With Lady Gaga's third album, Artpop, hitting the shelves in November, it is easy to be cynical about Brendan Jay Sullivan's "intimate portrait" of the pop star with Rivington Was Ours.
Sullivan, billed as Gaga's "old friend and former DJ", offers a few revealing glimpses on her rise from New York go-go dancer to pop queen.
He gushingly states, for instance, that Gaga's intimacy with fans stems from her early days as an empathetic social butterfly.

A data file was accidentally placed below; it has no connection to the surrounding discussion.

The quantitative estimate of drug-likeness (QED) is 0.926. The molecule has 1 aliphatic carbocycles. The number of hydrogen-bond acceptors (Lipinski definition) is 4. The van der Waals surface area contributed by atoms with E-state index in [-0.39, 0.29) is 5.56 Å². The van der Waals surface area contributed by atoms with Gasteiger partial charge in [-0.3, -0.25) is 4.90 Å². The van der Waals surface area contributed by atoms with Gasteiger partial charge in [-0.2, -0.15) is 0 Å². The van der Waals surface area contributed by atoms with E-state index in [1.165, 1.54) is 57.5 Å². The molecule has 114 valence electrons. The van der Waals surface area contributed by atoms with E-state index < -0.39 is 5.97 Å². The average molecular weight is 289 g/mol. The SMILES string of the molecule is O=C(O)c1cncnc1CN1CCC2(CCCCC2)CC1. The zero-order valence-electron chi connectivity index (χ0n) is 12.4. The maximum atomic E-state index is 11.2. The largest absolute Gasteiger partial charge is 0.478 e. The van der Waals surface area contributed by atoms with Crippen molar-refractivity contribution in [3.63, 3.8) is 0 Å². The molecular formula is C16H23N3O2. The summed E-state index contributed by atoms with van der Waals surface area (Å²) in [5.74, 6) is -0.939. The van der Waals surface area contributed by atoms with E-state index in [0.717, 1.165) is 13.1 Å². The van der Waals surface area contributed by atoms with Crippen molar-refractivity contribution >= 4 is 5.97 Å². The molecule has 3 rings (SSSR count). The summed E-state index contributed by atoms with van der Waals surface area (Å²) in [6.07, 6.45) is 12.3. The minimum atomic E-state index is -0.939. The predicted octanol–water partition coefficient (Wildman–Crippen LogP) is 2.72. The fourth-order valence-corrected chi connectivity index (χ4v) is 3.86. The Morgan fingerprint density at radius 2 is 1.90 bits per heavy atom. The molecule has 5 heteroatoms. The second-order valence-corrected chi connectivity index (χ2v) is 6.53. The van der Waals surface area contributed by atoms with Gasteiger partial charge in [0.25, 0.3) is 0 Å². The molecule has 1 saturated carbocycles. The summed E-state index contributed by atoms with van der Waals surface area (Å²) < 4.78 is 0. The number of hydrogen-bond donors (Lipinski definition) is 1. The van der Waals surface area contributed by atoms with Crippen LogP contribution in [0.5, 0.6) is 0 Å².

But it's not all platitudes.
Sullivan says Gaga's air of supreme confidence was hard earned; despite landing success at the age of 20 with a record deal, she was stuck in an emotionally abusive relationship with a heavy-metal drummer and bar owner.
While these little insights help in painting a more complete picture of the image-savvy Gaga, Rivington Was Ours works best as a musical memoir of the New York go-go dance scene with its mix of desperadoes and wannabes.
Sullivan treats them all sentimentally, praising their determination to dream; and in Gaga's case, hers came true.